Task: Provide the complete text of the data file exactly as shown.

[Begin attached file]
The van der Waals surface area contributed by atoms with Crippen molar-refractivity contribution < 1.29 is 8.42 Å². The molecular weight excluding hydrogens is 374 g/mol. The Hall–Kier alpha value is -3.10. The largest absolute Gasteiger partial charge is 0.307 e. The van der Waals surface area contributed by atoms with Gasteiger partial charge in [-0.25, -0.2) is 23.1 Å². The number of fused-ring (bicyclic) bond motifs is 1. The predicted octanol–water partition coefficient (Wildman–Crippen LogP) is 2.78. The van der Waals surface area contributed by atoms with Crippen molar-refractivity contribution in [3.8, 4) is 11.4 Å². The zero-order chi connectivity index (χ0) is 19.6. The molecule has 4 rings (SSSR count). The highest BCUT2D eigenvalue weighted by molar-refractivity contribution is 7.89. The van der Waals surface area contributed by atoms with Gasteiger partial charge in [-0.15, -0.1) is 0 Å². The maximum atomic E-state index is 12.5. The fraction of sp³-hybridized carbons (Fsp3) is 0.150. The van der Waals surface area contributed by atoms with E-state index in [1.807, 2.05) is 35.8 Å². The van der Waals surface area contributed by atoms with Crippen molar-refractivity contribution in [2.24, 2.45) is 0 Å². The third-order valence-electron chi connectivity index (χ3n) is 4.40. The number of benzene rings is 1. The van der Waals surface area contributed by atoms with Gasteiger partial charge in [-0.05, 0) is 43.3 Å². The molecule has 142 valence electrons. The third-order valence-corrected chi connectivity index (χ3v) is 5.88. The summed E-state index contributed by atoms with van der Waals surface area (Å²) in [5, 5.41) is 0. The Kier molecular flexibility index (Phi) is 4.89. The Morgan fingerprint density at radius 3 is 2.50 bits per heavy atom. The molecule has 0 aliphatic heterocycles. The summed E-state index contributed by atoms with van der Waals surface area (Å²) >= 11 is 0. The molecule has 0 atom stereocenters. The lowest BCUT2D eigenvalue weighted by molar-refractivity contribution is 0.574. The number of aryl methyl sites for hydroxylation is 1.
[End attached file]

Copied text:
The van der Waals surface area contributed by atoms with Crippen molar-refractivity contribution < 1.29 is 8.42 Å². The molecular weight excluding hydrogens is 374 g/mol. The Hall–Kier alpha value is -3.10. The largest absolute Gasteiger partial charge is 0.307 e. The van der Waals surface area contributed by atoms with Gasteiger partial charge in [-0.25, -0.2) is 23.1 Å². The number of fused-ring (bicyclic) bond motifs is 1. The predicted octanol–water partition coefficient (Wildman–Crippen LogP) is 2.78. The van der Waals surface area contributed by atoms with Crippen molar-refractivity contribution in [3.8, 4) is 11.4 Å². The zero-order chi connectivity index (χ0) is 19.6. The molecule has 4 rings (SSSR count). The highest BCUT2D eigenvalue weighted by molar-refractivity contribution is 7.89. The van der Waals surface area contributed by atoms with Gasteiger partial charge in [-0.15, -0.1) is 0 Å². The maximum atomic E-state index is 12.5. The fraction of sp³-hybridized carbons (Fsp3) is 0.150. The van der Waals surface area contributed by atoms with E-state index in [1.807, 2.05) is 35.8 Å². The van der Waals surface area contributed by atoms with Crippen molar-refractivity contribution in [2.24, 2.45) is 0 Å². The third-order valence-electron chi connectivity index (χ3n) is 4.40. The number of benzene rings is 1. The van der Waals surface area contributed by atoms with Gasteiger partial charge in [-0.05, 0) is 43.3 Å². The molecule has 142 valence electrons. The third-order valence-corrected chi connectivity index (χ3v) is 5.88. The summed E-state index contributed by atoms with van der Waals surface area (Å²) in [5, 5.41) is 0. The Kier molecular flexibility index (Phi) is 4.89. The Morgan fingerprint density at radius 3 is 2.50 bits per heavy atom. The molecule has 0 aliphatic heterocycles. The summed E-state index contributed by atoms with van der Waals surface area (Å²) >= 11 is 0. The molecule has 0 atom stereocenters. The lowest BCUT2D eigenvalue weighted by molar-refractivity contribution is 0.574. The number of aryl methyl sites for hydroxylation is 1.